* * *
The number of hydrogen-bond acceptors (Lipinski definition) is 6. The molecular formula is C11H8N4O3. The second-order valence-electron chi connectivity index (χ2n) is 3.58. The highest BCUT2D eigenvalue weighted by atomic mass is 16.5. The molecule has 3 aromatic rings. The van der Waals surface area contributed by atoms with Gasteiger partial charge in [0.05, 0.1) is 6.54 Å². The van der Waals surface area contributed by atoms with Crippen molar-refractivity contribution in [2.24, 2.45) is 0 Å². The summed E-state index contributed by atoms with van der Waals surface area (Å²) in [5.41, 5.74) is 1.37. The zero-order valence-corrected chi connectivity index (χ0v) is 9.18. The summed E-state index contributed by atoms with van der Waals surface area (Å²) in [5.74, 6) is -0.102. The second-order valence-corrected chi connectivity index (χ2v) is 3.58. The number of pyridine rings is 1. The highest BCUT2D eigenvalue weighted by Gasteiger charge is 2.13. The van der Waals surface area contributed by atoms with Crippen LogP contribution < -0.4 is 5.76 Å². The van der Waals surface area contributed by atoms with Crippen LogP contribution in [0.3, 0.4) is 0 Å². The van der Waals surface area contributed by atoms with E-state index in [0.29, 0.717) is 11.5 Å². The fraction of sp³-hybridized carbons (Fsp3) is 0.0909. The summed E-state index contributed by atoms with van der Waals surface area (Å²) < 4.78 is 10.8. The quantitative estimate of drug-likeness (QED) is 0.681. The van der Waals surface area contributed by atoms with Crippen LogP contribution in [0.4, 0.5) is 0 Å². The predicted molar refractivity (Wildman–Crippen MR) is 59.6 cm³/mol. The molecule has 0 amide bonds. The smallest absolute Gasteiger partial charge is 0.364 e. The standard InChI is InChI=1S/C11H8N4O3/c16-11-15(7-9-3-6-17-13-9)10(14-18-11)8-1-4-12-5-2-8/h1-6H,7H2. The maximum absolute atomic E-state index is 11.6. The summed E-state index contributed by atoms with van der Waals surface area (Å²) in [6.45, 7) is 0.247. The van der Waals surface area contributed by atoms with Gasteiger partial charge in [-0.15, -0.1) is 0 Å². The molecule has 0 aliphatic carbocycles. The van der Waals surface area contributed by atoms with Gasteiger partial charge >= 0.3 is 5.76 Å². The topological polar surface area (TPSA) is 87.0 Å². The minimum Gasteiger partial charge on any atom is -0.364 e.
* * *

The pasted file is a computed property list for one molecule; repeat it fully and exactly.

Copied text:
The number of hydrogen-bond acceptors (Lipinski definition) is 6. The molecular formula is C11H8N4O3. The second-order valence-electron chi connectivity index (χ2n) is 3.58. The highest BCUT2D eigenvalue weighted by atomic mass is 16.5. The molecule has 3 aromatic rings. The van der Waals surface area contributed by atoms with Gasteiger partial charge in [0.05, 0.1) is 6.54 Å². The van der Waals surface area contributed by atoms with Crippen molar-refractivity contribution in [2.24, 2.45) is 0 Å². The summed E-state index contributed by atoms with van der Waals surface area (Å²) in [5.41, 5.74) is 1.37. The zero-order valence-corrected chi connectivity index (χ0v) is 9.18. The summed E-state index contributed by atoms with van der Waals surface area (Å²) in [5.74, 6) is -0.102. The second-order valence-corrected chi connectivity index (χ2v) is 3.58. The number of pyridine rings is 1. The highest BCUT2D eigenvalue weighted by Gasteiger charge is 2.13. The van der Waals surface area contributed by atoms with Crippen LogP contribution < -0.4 is 5.76 Å². The van der Waals surface area contributed by atoms with Crippen LogP contribution in [0.3, 0.4) is 0 Å². The van der Waals surface area contributed by atoms with E-state index in [0.29, 0.717) is 11.5 Å². The fraction of sp³-hybridized carbons (Fsp3) is 0.0909. The summed E-state index contributed by atoms with van der Waals surface area (Å²) < 4.78 is 10.8. The quantitative estimate of drug-likeness (QED) is 0.681. The van der Waals surface area contributed by atoms with Crippen LogP contribution in [0.4, 0.5) is 0 Å². The predicted molar refractivity (Wildman–Crippen MR) is 59.6 cm³/mol. The molecule has 0 amide bonds. The smallest absolute Gasteiger partial charge is 0.364 e. The standard InChI is InChI=1S/C11H8N4O3/c16-11-15(7-9-3-6-17-13-9)10(14-18-11)8-1-4-12-5-2-8/h1-6H,7H2. The maximum absolute atomic E-state index is 11.6. The summed E-state index contributed by atoms with van der Waals surface area (Å²) in [6.45, 7) is 0.247. The van der Waals surface area contributed by atoms with Gasteiger partial charge in [-0.15, -0.1) is 0 Å². The molecule has 0 aliphatic carbocycles. The van der Waals surface area contributed by atoms with Gasteiger partial charge >= 0.3 is 5.76 Å². The topological polar surface area (TPSA) is 87.0 Å². The minimum Gasteiger partial charge on any atom is -0.364 e.